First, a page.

Thomas Cook worker’s £140k ‘jet-set’ swindle
A woman is facing jail after embezzling £140,000 from Thomas Cook to fund a jet-set lifestyle.
Alicia moran took US dollars, euros and sterling notes while working as a foreign exchange sales assistant.
She was initially accused of stealing more than £240,000.
The woman exploited a loophole that let her take as much money as she wanted, while the accounts showed no funds were missing.
The cash financed holidays in Florida, new York, Las Vegas, Spain, Disneyland Paris and Lapland.
when the scam was uncovered moran, of Greenock, Renfrewshire, tried to offer colleagues who were investigating her activities a handbag full of notes. But her scheme collapsed after they called police and she was arrested at Glasgow Airport when her plane landed after a trip to new York and Las Vegas.
Yesterday her defence solicitor Terry Gallanagh told Paisley Sheriff Court: ‘They say, “Don’t just book it, Thomas Cook it”… she booked it and cooked the books.’
He added that she had capitalised on a favourable exchange rate she received as a perk for being a Thomas Cook employee.
mr Gallanagh said: ‘She started with close family and friends and the matter escalated to pretty much half of Greenock coming to miss moran and getting their holi- day money. The money was paid [to her] but she did not immediately return it, and kept it.’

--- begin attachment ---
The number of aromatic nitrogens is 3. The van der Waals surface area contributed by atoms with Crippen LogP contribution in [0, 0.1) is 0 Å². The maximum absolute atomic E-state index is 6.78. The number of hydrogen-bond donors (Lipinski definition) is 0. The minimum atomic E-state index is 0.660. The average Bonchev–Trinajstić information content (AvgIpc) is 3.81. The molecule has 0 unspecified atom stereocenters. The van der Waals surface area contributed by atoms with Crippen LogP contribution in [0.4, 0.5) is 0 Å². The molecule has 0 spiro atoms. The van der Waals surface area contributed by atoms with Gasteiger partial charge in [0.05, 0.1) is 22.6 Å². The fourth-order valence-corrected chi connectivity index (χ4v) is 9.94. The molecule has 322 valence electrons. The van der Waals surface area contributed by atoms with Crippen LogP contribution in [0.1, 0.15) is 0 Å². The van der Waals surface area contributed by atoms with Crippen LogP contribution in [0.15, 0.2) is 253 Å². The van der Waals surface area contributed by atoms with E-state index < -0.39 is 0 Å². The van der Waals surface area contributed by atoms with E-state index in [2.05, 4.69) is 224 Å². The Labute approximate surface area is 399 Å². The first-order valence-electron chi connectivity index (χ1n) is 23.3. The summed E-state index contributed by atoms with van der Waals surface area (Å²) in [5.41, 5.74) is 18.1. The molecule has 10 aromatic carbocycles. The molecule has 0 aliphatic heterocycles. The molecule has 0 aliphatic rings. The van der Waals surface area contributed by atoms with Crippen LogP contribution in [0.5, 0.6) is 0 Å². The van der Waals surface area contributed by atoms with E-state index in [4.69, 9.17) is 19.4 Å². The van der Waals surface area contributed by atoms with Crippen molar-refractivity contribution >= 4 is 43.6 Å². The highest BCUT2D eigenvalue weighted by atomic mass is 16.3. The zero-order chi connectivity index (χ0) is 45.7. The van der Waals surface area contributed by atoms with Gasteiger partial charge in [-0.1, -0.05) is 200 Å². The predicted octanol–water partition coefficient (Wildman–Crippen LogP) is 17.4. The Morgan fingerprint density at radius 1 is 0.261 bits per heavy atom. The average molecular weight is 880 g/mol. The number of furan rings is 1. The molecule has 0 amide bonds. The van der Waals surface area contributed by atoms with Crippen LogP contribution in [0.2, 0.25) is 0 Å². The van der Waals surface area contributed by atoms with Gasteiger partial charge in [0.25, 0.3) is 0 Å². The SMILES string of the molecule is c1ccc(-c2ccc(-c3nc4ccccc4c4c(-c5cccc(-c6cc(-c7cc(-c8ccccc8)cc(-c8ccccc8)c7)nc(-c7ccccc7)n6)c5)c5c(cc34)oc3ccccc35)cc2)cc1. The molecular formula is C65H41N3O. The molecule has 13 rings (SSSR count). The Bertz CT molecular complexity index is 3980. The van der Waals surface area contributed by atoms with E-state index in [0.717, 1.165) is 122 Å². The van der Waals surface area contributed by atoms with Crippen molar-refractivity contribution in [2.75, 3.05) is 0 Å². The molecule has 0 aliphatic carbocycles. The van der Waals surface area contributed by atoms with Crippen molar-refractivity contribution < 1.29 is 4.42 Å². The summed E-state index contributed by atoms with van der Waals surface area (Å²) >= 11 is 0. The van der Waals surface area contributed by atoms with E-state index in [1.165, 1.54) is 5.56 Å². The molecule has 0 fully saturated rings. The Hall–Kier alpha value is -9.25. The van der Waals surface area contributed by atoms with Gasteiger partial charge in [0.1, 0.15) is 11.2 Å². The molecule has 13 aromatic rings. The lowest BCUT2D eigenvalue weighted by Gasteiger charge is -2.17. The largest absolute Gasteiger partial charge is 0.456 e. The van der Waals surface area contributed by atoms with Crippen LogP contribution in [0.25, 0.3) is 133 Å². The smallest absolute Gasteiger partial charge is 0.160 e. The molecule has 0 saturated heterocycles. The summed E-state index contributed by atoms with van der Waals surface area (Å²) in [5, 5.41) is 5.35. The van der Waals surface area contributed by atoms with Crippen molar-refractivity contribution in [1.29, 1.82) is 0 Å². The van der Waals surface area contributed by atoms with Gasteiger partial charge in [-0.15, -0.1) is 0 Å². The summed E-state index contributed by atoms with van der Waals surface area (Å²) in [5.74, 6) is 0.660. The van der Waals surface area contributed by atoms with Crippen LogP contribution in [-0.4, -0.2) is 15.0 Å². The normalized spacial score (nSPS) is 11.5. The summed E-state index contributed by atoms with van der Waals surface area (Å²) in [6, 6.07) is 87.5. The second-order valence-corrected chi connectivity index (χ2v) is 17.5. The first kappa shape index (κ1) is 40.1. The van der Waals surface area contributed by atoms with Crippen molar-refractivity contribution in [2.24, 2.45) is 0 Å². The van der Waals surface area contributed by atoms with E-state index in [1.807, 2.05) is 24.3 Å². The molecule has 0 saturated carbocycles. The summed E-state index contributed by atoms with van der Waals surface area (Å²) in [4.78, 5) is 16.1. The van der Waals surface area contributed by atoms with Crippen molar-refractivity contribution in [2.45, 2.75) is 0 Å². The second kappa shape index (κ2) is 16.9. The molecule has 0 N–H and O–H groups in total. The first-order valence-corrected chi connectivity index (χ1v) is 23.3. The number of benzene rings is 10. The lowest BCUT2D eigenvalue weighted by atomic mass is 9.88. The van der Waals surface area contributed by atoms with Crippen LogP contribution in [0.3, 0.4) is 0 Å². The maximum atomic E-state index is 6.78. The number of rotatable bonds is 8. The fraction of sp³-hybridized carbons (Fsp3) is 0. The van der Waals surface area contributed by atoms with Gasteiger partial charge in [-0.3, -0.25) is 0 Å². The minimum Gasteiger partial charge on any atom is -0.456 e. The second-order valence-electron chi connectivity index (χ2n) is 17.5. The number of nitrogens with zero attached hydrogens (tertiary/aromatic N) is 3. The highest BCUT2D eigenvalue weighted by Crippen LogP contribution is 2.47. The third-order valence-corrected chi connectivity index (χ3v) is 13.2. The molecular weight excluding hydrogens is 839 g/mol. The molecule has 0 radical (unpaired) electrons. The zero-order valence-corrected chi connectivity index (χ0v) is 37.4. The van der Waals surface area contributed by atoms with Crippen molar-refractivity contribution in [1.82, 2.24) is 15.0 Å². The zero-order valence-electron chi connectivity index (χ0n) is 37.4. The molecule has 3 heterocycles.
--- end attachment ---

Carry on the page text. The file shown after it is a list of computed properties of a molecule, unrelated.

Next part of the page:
The 33-year-old was working at Glasgow’s Braehead shopping centre branch of Thomas Cook
‘She cooked the books’
between February 2, 2015, and August 25 that year.
During that time she processed 140 currency transactions without charging a fee, overriding the computer systems so the tills balanced. She used the cash to go on five holidays and pay off her own debt and that of her partner and his mother.
moran pleaded guilty to embezzling £140,000 after the sum was reduced from £241,248.
Procurator fiscal depute Alan Parfery said that when $400 (£301) went missing from moran’s till, she claimed she had given the cash to a customer by mistake.
Her till was later 1,200 euros (£1,069) short and a colleague found £1,000 hidden in a safe with no paper trail.
mr Parfery added that another member of staff said moran had told her that, in the event of a till shortfall, the amount could be manually corrected on the computer to prevent a manager or supervisor becoming aware.
He added: ‘These issues caused a large-scale internal investigation and caused Thomas Cook to review security checks and store policy on a nationwide basis as, in effect, a loophole had been discovered whereby, electronically, deficits on the till could be masked.’
That probe showed moran had processed two payments of $10,000 (£7,528) to people she knew when they were not present, and she was interviewed by colleagues.
She then opened her handbag, revealing £6,000 in cash, and told them she could repay it all.
But the cash was seized and she was suspended then sacked after failing to attend a disciplinary hearing.
mr Parfery said: ‘She stated in her [police] interview that all the money had been spent.’
mr Gallanagh said his client, a mother of two, is also a full-time carer for her grandmother.
moran could be jailed for as long as five years when she returns to court next month.
Last night, a Thomas Cook spokesman said: ‘This was a significant breach of trust from one of our colleagues.
‘we will not hesitate to bring charges against employees where there is evidence of dishonesty.’
Moran: At court yesterday